How to Reduce Loss to Lease in Multifamily Investing

How to Reduce Loss to Lease in Multifamily Investing

Whereas in the the single-family space, owners get a general gauge on going rents for like properties, In the multifamily asset class, it is essential to ensure that current rents are in alignment with that of the market.

What is Loss to Lease?

When current rates are lower than market rates for units in areas with similar features, this concept is called loss to lease. Many people think of loss as something being given up, and fail to understand this term because they are not losing anything, but collecting rent. While it is true that rent is collected, there is loss in the sense of missed opportunity if rents are not to current market rates. Further, that loss translates to missed opportunities to create value in multi-family real estate.

Example

As an example, if the subject property has two-bedroom, one-bathrooms that currently rent for $900 monthly, and an investor and her team review the market to determine that nearby apartments with similar amenities, square footage and features are renting their units for $1,050, there is loss to lease of $150 monthly.

This $150 loss to lease may not sound like much, but if the property is a 50-unit, the total potential loss is $7,500 per month, or 90,000 per year. That $90,000 impact to net operating income (NOI) translates to $1.3 million in untapped value (assuming a cap rate of 6.5%)! Now, we can understand how there is truly a loss when rents are below market.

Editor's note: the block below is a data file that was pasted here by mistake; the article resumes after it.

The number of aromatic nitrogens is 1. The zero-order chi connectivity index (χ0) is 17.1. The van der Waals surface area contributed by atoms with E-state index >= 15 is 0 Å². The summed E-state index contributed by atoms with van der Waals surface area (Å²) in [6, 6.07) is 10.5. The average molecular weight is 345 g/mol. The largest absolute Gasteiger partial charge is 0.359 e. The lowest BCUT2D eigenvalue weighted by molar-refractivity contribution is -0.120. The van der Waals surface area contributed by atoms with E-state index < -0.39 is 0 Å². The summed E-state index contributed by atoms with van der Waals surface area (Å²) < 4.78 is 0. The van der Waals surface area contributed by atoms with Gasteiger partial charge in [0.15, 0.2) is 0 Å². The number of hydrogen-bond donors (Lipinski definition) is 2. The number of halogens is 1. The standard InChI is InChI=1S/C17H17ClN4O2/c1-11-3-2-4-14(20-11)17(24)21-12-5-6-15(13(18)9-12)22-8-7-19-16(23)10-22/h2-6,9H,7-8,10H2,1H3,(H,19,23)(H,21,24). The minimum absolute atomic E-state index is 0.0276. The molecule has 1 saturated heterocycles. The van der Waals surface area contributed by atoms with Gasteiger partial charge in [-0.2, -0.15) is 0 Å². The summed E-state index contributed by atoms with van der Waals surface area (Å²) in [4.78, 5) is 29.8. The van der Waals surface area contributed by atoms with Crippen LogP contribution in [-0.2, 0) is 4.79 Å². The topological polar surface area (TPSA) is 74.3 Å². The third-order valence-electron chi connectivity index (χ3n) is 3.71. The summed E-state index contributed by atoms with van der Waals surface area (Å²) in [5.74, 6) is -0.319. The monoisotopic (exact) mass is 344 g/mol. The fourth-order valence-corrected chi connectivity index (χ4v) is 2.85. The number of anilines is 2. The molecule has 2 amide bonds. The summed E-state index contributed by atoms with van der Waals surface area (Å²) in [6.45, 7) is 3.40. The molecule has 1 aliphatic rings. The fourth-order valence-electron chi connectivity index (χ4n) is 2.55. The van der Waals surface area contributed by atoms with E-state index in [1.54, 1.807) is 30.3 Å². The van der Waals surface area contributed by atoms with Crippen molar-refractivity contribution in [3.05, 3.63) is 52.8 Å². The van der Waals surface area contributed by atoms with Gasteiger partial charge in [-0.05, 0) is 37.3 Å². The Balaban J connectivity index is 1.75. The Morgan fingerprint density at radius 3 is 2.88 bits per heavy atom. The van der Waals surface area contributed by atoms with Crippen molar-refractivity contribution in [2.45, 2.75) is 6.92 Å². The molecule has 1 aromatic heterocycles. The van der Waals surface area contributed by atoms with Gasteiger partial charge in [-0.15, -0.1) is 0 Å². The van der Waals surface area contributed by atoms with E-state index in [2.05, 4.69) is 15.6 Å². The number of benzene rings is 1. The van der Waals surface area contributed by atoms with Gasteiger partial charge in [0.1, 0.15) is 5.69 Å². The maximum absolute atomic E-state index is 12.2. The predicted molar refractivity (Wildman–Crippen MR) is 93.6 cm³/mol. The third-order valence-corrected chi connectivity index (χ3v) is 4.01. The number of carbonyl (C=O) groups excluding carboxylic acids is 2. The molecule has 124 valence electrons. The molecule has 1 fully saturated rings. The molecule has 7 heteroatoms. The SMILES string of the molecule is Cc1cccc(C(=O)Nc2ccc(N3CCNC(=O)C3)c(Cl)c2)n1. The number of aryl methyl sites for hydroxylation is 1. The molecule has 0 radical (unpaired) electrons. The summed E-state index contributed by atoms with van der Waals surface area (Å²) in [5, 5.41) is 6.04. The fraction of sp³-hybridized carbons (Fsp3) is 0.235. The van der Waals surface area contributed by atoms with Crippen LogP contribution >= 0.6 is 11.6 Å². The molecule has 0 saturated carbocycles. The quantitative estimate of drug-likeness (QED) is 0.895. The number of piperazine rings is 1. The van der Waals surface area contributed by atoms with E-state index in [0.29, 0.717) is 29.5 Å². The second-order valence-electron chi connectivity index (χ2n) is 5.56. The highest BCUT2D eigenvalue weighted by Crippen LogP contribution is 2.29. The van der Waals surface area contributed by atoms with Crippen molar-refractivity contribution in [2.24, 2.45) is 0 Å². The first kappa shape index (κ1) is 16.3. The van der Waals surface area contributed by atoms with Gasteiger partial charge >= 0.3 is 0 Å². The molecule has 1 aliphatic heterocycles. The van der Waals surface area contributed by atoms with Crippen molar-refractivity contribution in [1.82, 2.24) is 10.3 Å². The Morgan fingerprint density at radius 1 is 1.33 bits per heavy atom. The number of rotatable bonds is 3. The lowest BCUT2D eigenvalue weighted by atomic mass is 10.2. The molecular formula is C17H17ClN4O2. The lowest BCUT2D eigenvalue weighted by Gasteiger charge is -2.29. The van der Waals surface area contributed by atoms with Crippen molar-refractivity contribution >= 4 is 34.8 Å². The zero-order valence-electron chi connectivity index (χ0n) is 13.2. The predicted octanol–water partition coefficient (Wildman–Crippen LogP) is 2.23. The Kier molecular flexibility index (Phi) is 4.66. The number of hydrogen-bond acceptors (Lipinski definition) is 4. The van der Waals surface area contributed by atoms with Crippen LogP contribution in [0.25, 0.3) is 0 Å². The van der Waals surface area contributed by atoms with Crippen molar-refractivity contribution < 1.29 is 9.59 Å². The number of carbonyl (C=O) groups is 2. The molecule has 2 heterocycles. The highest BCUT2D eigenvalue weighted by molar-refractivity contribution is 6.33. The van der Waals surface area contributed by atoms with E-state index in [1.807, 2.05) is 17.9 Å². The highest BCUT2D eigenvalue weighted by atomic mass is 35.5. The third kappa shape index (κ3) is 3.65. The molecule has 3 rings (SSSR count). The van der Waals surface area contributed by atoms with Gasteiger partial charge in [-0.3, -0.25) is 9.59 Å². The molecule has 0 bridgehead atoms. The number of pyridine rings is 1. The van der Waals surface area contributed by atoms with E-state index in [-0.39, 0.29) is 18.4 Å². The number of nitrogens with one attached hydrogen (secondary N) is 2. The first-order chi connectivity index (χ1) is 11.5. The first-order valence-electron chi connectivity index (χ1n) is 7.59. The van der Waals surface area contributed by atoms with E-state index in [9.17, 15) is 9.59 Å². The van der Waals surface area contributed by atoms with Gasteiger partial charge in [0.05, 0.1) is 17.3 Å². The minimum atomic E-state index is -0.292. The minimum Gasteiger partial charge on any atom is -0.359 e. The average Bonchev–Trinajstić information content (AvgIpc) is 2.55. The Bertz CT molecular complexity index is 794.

The good news is that when properties with below-market rents are found, there are significant upside possibilities. Using the same example, to find a 50-unit property that is currently charging $900 a month for its two bedrooms – $150 below market – and eventually raise the rents closer to the market rate of $1,050, can create over one million dollars of equity for all partners involved.

Preventing Loss to Lease

To prevent loss to lease and mitigate its impacts, continuous assessment of market rates is critical. This begins during the due diligence period in the acquisition phase and continues throughout the operational period of the property. Continuous market assessment is key to maintaining competitive rents while maintaining high occupancy. Our free, downloadable Passive Investor Startup Guide, can help you build a strong foundation and mitigate against potential setbacks.

Loss to lease, along with vacancy, bad debt and concessions are what keep the asset underperforming against its potential gross income. Raising rents to market levels, increasing occupancy, minimizing uncollectible rent and offering fewer concessions in the form of free or discounted rent are all ways to get the asset to perform better and create wealth for a team of investors.


Passive Investor Startup Guide

To find out more about what it looks like to invest as a passive investor in multi-family real estate, download our free Passive Investor Startup Guide here!


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Rodney Robinson II
Rodney@RodneyRobinsonII.com


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